Aside from privatizing mail delivery altogether, which would be my preferred option, here’s a great Plan B and a great way to reduce the size and scope of government without most of the public even noticing: reduce mail delivery to twice per week.

Everybody who even knows there’s a growing Canada Post strike going on right now acknowledges that, well, hardly any of us would even notice if Canada Post went on strike. True enough, but eventually we would notice, if only because we didn’t prepare and adjust for it (by, say, yawning).  So I’m sure we still need some mail delivery, but hardly at the rate of five days per week.

In rural areas or those places in Canada so far removed from the rest of the world, Monday-to-Friday mail service is still necessary.  Fine  —  leave that as is.  The rest of us in urban and suburban Canada can easily adjust to twice weekly mail delivery.  In fact it would be better.  Less dogs would escape from our front yards.  And less barking.  I could rest my case right there in my neighborhood.

And as a turnabout from government meddling in my life on a daily basis as it does now, I would also like to meddle with the state-owned, state-run Canada Post’s policies such that private-sector advertisers who currently use the postal service for advertising/flyer delivery be told they can find a contractor in the private sector, instead of using (and giving rise to another excuse to maintain) the state-owned letter-delivery monopoly.  That part of Canada Post’s business  — just judging from the amount of pure crap I get every week —  must constitute a huge part of what remains of Canada Post’s vastly reduced legitimate work load. And this is not at all a tangential point: none of us need that sort of work done through a huge state-owned operation, by highly-paid state workers with generous pension plans and nearly two months of paid vacations per year plus accumulated sick leave and more.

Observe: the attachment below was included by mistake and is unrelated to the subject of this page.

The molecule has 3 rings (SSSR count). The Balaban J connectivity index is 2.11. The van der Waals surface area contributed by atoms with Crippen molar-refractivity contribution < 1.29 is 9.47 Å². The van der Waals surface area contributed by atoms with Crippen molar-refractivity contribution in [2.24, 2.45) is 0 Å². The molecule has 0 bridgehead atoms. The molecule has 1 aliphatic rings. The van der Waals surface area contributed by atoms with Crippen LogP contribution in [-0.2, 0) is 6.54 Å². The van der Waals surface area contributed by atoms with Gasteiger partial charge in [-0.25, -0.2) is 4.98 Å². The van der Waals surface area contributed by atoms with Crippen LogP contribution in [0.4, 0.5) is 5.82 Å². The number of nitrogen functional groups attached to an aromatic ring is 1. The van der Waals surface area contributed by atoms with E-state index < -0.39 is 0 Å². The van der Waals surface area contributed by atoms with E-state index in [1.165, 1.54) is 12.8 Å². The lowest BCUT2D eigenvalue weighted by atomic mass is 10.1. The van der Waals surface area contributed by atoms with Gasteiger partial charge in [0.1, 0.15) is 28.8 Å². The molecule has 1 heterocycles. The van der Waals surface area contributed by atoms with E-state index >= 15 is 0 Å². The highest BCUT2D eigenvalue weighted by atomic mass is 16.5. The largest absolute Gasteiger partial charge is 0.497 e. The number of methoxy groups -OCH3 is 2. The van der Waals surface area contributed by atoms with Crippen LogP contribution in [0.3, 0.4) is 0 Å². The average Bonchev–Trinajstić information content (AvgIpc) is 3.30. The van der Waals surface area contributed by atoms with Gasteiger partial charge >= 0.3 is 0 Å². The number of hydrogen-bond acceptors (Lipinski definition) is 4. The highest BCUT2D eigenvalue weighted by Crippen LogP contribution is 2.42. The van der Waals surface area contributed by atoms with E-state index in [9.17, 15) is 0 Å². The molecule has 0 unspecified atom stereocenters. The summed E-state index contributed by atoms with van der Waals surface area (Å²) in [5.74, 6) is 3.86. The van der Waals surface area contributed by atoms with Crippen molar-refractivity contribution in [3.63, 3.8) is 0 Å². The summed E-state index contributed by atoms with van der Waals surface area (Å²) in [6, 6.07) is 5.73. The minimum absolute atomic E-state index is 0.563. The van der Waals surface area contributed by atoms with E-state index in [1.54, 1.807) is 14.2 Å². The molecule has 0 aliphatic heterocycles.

Businesses can easily find private sources for that kind of advertising.  It would no doubt become cheaper for them anyway, and it would strike up all sorts of income and business opportunities for young and old entrepreneurs, part-timers, students, and it would help stoke the private sector as a general matter.  We’d all win.

Moreover, it would help reduce the size and scope of that massive, dinosaur of a state-owned behemoth.

And this would all have the added benefit of reducing the power of the militant and extreme left-wing public sector union.

And hey here’s something I bet you never knew:  that state-owned, state-run government behemoth, Canada Post, owns and runs one of Canada’s big parcel delivery companies too.  You thought Purolator Couriers was a private outfit competing just like everybody else?  Think again.  It’s owned by Canada Post.  Why?  Who knows.  Likely the same sort of the socialism-based rationale used by progressives to attempt to explain why the giant state-owned media  — the dreadful CBC  —  owns nearly half of Sirius Satellite Radio in Canada.  What kind of a government competes against its own citizens in business for profits?  Do try to answer that.

So there’s a couple of ideas.  I’m sure you can think of far more to add to them, too.  So let’s do that.